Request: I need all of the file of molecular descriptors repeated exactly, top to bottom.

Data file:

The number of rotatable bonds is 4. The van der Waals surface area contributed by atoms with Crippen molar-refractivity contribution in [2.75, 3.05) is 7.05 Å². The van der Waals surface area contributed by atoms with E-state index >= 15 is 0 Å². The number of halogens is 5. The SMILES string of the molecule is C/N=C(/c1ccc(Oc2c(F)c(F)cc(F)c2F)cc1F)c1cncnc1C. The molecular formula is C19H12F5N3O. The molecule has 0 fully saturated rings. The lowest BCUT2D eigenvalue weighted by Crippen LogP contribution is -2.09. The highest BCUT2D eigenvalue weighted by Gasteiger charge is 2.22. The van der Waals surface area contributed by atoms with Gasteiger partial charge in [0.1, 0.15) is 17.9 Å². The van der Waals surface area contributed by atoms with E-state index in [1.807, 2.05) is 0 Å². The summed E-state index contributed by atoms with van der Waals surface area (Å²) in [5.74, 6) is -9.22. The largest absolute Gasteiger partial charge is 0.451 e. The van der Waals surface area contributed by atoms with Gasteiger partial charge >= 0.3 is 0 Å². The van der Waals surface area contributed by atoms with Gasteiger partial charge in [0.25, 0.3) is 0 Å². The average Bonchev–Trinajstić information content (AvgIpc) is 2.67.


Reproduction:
The number of rotatable bonds is 4. The van der Waals surface area contributed by atoms with Crippen molar-refractivity contribution in [2.75, 3.05) is 7.05 Å². The van der Waals surface area contributed by atoms with E-state index >= 15 is 0 Å². The number of halogens is 5. The SMILES string of the molecule is C/N=C(/c1ccc(Oc2c(F)c(F)cc(F)c2F)cc1F)c1cncnc1C. The molecular formula is C19H12F5N3O. The molecule has 0 fully saturated rings. The lowest BCUT2D eigenvalue weighted by Crippen LogP contribution is -2.09. The highest BCUT2D eigenvalue weighted by Gasteiger charge is 2.22. The van der Waals surface area contributed by atoms with Gasteiger partial charge in [0.1, 0.15) is 17.9 Å². The van der Waals surface area contributed by atoms with E-state index in [1.807, 2.05) is 0 Å². The summed E-state index contributed by atoms with van der Waals surface area (Å²) in [5.74, 6) is -9.22. The largest absolute Gasteiger partial charge is 0.451 e. The van der Waals surface area contributed by atoms with Gasteiger partial charge >= 0.3 is 0 Å². The van der Waals surface area contributed by atoms with Gasteiger partial charge in [0.25, 0.3) is 0 Å². The average Bonchev–Trinajstić information content (AvgIpc) is 2.67.